2) Movie trailers become legally equivalent to pirating a whole movie, at which point everyone becomes a criminal, and ignores this silly law.

    • heng says:

      Number 2 is what happened. Everyone that can, ignores the law and are criminals. Everyone else just gets irritated. Its hard to see that as helping create a sustainable business model.

  6. Krisht says:

    It’s interesting to note that the three countries with the worst reputations for “copyright theft”, piracy or whatever you want to call it – China, India and Brazil – are also three of the strongest economies in the world at the moment. That has to say something about the restrictive practices of the corporations with their paranoia about IP theft, which they equate with physical and/or fiscal theft.

  7. Vorarlberger Nachrichten Abonennt says:

    Civic rights in fascist times: Precious!
    Remember Jane Buergermeister? She’s involved in a legal catfight with a corrupt Austrian judge…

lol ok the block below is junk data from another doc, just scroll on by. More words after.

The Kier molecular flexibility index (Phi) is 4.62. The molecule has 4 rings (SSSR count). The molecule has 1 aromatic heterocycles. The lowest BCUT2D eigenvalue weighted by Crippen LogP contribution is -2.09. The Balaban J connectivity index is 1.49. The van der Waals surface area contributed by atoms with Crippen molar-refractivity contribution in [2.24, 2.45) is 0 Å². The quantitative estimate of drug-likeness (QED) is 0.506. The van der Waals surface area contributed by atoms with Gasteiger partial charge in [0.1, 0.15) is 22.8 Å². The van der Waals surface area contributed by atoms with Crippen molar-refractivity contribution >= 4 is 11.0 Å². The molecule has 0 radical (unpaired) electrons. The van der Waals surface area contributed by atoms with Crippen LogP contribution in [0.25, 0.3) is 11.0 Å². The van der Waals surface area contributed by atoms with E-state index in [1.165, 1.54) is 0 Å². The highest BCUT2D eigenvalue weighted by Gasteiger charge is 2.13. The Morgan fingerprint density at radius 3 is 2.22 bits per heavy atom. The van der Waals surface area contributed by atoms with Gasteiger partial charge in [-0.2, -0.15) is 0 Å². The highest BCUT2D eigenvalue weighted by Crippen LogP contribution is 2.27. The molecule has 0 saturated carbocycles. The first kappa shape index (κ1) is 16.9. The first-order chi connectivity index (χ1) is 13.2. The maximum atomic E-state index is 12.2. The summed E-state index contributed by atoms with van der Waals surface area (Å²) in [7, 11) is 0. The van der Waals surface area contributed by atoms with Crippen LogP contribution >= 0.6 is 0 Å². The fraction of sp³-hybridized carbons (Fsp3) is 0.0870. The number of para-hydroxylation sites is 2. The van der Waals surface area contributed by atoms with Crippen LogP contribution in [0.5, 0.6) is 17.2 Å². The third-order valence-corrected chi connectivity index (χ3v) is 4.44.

Go to:
    http://birdflu666.wordpress.com/2010/07/13/your-constitutional-rights-are-being-violated-austrian-lawyer-tells-jane-burgermeister/

    Read:
    “Your constitutional rights are being violated,” Austrian lawyer tells Jane Burgermeister

  8. Anonymous says:

    http://www.documentary.org/node/18929
    just in from IDA –Rock on! Ed#

    By IDA Editorial Staff Documentary Filmmakers Win Exemption from Digital Millennium Copyright Act

    here is the library of C version that covers other items too

    http://www.loc.gov/today/pr/2010/10-169.html

  9. Anonymous says:

    The high court can not hand down new law. It can only rule on existing law.

  10. Anonymous says:

    I am always somewhat surprised that more is not made of the High Court of Australia decision on technological protection measures in Stevens v Sony: